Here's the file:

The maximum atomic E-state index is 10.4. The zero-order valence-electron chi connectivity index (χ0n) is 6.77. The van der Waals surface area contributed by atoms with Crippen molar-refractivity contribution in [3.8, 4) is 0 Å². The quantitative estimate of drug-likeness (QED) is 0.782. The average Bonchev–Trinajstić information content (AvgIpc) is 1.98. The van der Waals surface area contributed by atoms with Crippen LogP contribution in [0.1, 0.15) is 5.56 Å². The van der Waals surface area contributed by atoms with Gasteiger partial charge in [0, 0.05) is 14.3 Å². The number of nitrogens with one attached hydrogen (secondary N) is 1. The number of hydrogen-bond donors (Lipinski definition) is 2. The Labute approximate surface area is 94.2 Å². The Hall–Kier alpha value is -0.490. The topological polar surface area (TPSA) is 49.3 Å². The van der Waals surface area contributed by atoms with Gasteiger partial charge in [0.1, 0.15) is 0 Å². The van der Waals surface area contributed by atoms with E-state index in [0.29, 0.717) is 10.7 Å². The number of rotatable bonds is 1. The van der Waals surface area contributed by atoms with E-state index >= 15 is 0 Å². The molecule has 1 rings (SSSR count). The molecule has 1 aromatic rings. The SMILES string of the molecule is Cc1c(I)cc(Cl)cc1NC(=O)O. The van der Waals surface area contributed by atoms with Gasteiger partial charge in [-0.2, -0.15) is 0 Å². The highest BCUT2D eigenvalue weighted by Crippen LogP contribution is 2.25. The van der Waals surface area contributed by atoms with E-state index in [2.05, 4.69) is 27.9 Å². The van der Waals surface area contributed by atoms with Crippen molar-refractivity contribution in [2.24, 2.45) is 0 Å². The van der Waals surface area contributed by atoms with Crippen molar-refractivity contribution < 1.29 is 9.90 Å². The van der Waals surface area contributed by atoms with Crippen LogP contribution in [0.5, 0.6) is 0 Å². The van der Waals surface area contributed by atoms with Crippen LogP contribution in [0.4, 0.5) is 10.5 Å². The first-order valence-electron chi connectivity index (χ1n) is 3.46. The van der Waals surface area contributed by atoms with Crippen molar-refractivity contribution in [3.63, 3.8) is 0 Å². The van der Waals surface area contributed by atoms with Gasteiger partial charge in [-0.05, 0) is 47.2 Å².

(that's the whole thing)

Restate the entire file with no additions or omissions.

The maximum atomic E-state index is 10.4. The zero-order valence-electron chi connectivity index (χ0n) is 6.77. The van der Waals surface area contributed by atoms with Crippen molar-refractivity contribution in [3.8, 4) is 0 Å². The quantitative estimate of drug-likeness (QED) is 0.782. The average Bonchev–Trinajstić information content (AvgIpc) is 1.98. The van der Waals surface area contributed by atoms with Crippen LogP contribution in [0.1, 0.15) is 5.56 Å². The van der Waals surface area contributed by atoms with Gasteiger partial charge in [0, 0.05) is 14.3 Å². The number of nitrogens with one attached hydrogen (secondary N) is 1. The number of hydrogen-bond donors (Lipinski definition) is 2. The Labute approximate surface area is 94.2 Å². The Hall–Kier alpha value is -0.490. The topological polar surface area (TPSA) is 49.3 Å². The van der Waals surface area contributed by atoms with Gasteiger partial charge in [0.1, 0.15) is 0 Å². The van der Waals surface area contributed by atoms with E-state index in [0.29, 0.717) is 10.7 Å². The number of rotatable bonds is 1. The van der Waals surface area contributed by atoms with E-state index >= 15 is 0 Å². The molecule has 1 rings (SSSR count). The molecule has 1 aromatic rings. The SMILES string of the molecule is Cc1c(I)cc(Cl)cc1NC(=O)O. The van der Waals surface area contributed by atoms with Gasteiger partial charge in [-0.2, -0.15) is 0 Å². The highest BCUT2D eigenvalue weighted by Crippen LogP contribution is 2.25. The van der Waals surface area contributed by atoms with E-state index in [2.05, 4.69) is 27.9 Å². The van der Waals surface area contributed by atoms with Crippen molar-refractivity contribution in [2.24, 2.45) is 0 Å². The van der Waals surface area contributed by atoms with Crippen molar-refractivity contribution < 1.29 is 9.90 Å². The van der Waals surface area contributed by atoms with Crippen LogP contribution in [0.5, 0.6) is 0 Å². The van der Waals surface area contributed by atoms with Crippen LogP contribution in [0.4, 0.5) is 10.5 Å². The first-order valence-electron chi connectivity index (χ1n) is 3.46. The van der Waals surface area contributed by atoms with Crippen molar-refractivity contribution in [3.63, 3.8) is 0 Å². The van der Waals surface area contributed by atoms with Gasteiger partial charge in [-0.05, 0) is 47.2 Å².